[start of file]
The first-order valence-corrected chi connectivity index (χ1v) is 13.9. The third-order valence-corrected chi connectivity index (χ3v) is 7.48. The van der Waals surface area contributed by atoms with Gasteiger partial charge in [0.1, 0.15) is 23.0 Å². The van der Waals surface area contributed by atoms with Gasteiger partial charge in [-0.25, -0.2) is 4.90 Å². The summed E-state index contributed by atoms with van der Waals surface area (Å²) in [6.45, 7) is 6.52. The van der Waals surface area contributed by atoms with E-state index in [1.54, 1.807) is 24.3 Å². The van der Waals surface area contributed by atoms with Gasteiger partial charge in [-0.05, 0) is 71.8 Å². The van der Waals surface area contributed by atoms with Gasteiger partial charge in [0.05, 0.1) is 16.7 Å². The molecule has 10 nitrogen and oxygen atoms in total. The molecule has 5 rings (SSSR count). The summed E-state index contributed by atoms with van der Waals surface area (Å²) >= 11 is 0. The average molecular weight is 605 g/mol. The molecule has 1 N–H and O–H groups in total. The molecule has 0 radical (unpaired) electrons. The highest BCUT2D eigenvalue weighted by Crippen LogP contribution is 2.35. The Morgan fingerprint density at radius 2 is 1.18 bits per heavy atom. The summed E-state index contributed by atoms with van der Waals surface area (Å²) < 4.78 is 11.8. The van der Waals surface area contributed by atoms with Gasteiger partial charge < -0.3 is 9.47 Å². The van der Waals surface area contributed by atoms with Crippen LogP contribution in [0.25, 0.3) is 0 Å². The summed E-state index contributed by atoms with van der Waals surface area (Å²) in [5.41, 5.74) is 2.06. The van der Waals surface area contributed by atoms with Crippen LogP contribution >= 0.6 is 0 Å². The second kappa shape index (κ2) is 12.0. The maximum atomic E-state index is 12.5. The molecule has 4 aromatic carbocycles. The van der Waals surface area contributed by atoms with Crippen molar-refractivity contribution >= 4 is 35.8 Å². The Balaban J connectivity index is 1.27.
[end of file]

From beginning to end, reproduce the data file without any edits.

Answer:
The first-order valence-corrected chi connectivity index (χ1v) is 13.9. The third-order valence-corrected chi connectivity index (χ3v) is 7.48. The van der Waals surface area contributed by atoms with Gasteiger partial charge in [0.1, 0.15) is 23.0 Å². The van der Waals surface area contributed by atoms with Gasteiger partial charge in [-0.25, -0.2) is 4.90 Å². The summed E-state index contributed by atoms with van der Waals surface area (Å²) in [6.45, 7) is 6.52. The van der Waals surface area contributed by atoms with E-state index in [1.54, 1.807) is 24.3 Å². The van der Waals surface area contributed by atoms with Gasteiger partial charge in [-0.05, 0) is 71.8 Å². The van der Waals surface area contributed by atoms with Gasteiger partial charge in [0.05, 0.1) is 16.7 Å². The molecule has 10 nitrogen and oxygen atoms in total. The molecule has 5 rings (SSSR count). The summed E-state index contributed by atoms with van der Waals surface area (Å²) >= 11 is 0. The average molecular weight is 605 g/mol. The molecule has 1 N–H and O–H groups in total. The molecule has 0 radical (unpaired) electrons. The highest BCUT2D eigenvalue weighted by Crippen LogP contribution is 2.35. The Morgan fingerprint density at radius 2 is 1.18 bits per heavy atom. The summed E-state index contributed by atoms with van der Waals surface area (Å²) < 4.78 is 11.8. The van der Waals surface area contributed by atoms with Gasteiger partial charge < -0.3 is 9.47 Å². The van der Waals surface area contributed by atoms with Crippen LogP contribution in [0.25, 0.3) is 0 Å². The summed E-state index contributed by atoms with van der Waals surface area (Å²) in [5.41, 5.74) is 2.06. The van der Waals surface area contributed by atoms with Crippen LogP contribution >= 0.6 is 0 Å². The second kappa shape index (κ2) is 12.0. The maximum atomic E-state index is 12.5. The molecule has 4 aromatic carbocycles. The van der Waals surface area contributed by atoms with Crippen molar-refractivity contribution >= 4 is 35.8 Å². The Balaban J connectivity index is 1.27.